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Police probe Twitter bomb threats

Police are investigating after a number of bomb threats against women journalists were made on Twitter.

Guardian columnist Hadley Freeman, Independent columnist Grace Dent and Europe editor of Time magazine Catherine Mayer received the tweet, which Dent recorded as a screen grab and posted for her Twitter followers to see.

The message was also sent to a number of other women, including Sara Lang, a social media manager at US campaign group AARP.

It was from anonymous user @98JU98U989 - an account which was later suspended - and said: "A BOMB HAS BEEN PLACED OUTSIDE YOUR HOME. IT WILL GO OFF AT EXACTLY 10.47PM ON A TIMER AND TRIGGER DESTROYING EVERYTHING".

A spokesman for the Metropolitan Police said: "We can confirm that the MPS has received allegations relating to bomb threats sent to a number of females on Twitter." The spokesman said inquiries were continuing and so far there had been no arrests and that no bombs actually went off.

After receiving the threat, Freeman, whose column in Wednesday's Guardian was entitled "how to use the internet without being a total loser", said on Twitter that she was calling the police, adding: "If it's illegal to threaten to bomb an airport, it's illegal to threaten to bomb me." The police told her it was investigating as the threat was an "arrestable offence", and advised her not to stay at home overnight, the newspaper said.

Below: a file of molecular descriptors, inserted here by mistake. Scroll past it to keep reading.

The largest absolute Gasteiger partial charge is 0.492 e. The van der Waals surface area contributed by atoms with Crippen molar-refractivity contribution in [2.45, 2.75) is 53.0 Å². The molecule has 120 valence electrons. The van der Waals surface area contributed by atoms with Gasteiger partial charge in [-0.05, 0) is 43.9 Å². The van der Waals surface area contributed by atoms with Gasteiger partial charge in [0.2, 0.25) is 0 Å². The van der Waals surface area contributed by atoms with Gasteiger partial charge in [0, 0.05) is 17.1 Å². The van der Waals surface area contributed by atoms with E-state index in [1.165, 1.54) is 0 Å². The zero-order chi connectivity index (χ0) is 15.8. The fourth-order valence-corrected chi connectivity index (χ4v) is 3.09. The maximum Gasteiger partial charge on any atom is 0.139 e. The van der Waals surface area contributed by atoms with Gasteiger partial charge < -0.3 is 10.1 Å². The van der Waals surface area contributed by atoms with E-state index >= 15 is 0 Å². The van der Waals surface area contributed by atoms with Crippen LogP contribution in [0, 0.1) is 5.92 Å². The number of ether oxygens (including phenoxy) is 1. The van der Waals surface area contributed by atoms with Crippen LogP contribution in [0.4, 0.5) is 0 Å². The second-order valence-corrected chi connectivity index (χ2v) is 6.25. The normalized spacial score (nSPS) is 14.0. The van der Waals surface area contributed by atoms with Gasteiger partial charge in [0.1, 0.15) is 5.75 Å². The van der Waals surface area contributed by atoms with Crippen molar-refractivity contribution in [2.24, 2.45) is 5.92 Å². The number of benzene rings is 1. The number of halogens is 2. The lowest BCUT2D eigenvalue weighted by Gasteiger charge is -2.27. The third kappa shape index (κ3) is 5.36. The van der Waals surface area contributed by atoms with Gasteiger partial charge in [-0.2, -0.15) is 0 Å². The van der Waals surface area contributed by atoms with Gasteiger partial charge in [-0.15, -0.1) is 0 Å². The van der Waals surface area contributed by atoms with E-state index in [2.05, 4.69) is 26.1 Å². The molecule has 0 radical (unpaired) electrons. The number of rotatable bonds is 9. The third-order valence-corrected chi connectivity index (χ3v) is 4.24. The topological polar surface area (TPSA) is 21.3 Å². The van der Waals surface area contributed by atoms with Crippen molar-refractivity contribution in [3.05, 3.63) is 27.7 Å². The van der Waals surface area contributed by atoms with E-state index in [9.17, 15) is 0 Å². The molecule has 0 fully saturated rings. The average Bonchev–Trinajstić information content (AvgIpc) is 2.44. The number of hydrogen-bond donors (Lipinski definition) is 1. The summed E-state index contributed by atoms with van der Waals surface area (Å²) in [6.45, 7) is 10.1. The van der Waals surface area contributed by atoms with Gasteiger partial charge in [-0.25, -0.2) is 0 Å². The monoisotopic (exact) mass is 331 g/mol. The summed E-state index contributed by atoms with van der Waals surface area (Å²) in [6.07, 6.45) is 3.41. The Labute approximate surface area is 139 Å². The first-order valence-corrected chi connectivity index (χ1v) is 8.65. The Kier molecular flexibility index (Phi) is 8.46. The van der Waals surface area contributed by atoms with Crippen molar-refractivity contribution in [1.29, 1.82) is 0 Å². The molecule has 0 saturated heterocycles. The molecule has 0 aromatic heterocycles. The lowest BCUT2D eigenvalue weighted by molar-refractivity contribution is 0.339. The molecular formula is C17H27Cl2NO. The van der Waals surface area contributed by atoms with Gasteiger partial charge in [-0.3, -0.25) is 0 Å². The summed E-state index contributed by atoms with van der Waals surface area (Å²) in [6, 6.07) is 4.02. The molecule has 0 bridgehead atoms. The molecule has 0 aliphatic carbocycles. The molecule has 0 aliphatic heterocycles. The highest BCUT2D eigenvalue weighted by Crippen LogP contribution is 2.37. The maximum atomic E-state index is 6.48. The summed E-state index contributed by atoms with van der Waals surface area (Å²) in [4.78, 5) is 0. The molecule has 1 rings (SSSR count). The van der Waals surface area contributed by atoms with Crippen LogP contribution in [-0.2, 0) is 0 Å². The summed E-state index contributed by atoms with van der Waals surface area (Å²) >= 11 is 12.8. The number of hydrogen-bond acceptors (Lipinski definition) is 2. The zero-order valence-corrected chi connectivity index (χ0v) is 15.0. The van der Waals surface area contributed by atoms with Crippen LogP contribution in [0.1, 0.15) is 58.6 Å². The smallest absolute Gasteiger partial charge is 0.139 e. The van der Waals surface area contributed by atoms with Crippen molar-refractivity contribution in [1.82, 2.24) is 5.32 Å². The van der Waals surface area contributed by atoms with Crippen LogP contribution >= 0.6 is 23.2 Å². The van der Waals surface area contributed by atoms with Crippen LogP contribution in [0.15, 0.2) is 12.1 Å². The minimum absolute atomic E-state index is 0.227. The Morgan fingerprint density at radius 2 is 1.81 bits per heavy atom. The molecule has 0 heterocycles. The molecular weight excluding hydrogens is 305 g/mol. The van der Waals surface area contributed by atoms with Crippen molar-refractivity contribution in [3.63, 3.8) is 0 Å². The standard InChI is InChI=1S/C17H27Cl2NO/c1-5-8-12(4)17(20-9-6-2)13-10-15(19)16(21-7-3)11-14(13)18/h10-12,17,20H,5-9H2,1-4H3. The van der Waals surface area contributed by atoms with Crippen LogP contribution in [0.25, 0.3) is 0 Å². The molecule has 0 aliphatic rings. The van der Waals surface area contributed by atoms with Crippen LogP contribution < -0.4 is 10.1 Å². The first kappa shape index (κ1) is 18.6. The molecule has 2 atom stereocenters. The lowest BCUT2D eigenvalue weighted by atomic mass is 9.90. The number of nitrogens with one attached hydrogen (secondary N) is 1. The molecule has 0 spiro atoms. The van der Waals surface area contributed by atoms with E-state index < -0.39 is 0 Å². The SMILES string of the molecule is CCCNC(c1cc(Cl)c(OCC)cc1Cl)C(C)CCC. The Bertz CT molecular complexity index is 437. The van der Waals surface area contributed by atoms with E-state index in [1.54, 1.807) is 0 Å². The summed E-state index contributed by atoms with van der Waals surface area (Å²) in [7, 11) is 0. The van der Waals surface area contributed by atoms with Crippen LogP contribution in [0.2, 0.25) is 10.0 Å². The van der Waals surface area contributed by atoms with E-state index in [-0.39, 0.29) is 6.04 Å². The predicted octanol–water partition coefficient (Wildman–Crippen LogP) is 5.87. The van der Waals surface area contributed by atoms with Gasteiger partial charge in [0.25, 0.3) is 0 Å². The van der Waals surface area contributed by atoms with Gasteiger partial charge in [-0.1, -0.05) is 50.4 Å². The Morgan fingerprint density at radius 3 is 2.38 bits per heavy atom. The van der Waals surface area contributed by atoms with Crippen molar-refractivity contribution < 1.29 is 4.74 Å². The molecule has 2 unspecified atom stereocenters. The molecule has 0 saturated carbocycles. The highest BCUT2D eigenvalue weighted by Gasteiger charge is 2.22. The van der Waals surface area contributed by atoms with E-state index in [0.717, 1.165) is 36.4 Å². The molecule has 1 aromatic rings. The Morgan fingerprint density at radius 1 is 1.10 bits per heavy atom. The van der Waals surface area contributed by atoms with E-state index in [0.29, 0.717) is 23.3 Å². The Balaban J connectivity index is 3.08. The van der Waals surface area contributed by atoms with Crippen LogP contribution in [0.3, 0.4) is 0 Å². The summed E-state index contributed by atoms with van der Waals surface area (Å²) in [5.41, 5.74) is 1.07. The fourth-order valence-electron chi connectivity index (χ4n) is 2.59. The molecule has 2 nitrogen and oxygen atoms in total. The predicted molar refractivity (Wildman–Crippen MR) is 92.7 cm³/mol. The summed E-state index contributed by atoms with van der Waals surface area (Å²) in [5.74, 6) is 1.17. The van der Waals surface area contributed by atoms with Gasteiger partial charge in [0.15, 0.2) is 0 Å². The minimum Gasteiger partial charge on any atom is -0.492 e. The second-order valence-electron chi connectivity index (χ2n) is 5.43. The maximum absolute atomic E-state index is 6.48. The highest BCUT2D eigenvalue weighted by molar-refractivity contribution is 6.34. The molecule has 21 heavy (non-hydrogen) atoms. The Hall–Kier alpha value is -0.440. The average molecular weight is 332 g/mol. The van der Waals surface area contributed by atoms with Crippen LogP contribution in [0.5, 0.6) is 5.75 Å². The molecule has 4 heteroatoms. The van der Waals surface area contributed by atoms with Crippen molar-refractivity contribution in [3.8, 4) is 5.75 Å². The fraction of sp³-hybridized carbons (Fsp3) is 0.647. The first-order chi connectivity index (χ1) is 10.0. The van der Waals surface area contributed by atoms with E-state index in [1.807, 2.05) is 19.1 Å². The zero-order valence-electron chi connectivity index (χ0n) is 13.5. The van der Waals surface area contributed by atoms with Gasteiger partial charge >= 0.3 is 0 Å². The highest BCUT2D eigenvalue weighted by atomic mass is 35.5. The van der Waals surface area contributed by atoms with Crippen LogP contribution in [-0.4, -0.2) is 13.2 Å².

Freeman said she had received "loads" of abuse via Twitter in the past, from both men and women, and had also received rape threats.

She said that Twitter should take a more serious approach to online abuse and threats and introduce more robust ways to deal with it, telling the Guardian: "Threatening to bomb and rape people is illegal. We need to apply the law in the same way online as we do in the real world. There should be a button to report abuse more easily. Twitter makes money - they can afford some moderators."

Dent described the threat as a "new low", while Ms Lang said police had visited her to check over her home in Washington and that she was "shaken up" by the threat. The bomb threats follow threats of rape made on Twitter against Walthamstow MP Stella Creasy and feminist campaigner Caroline Criado Perez. More than 100,000 people have signed a petition calling on Twitter to beef up its procedures for dealing with abuse following the recent activity.

Del Harvey, Twitter's director for trust and safety, admitted it was not the company's policy to automatically report threatening or abusive messages to police. The website does not hold information to reveal the location a message has been sent from and therefore cannot identify the correct local police force, Ms Harvey said.

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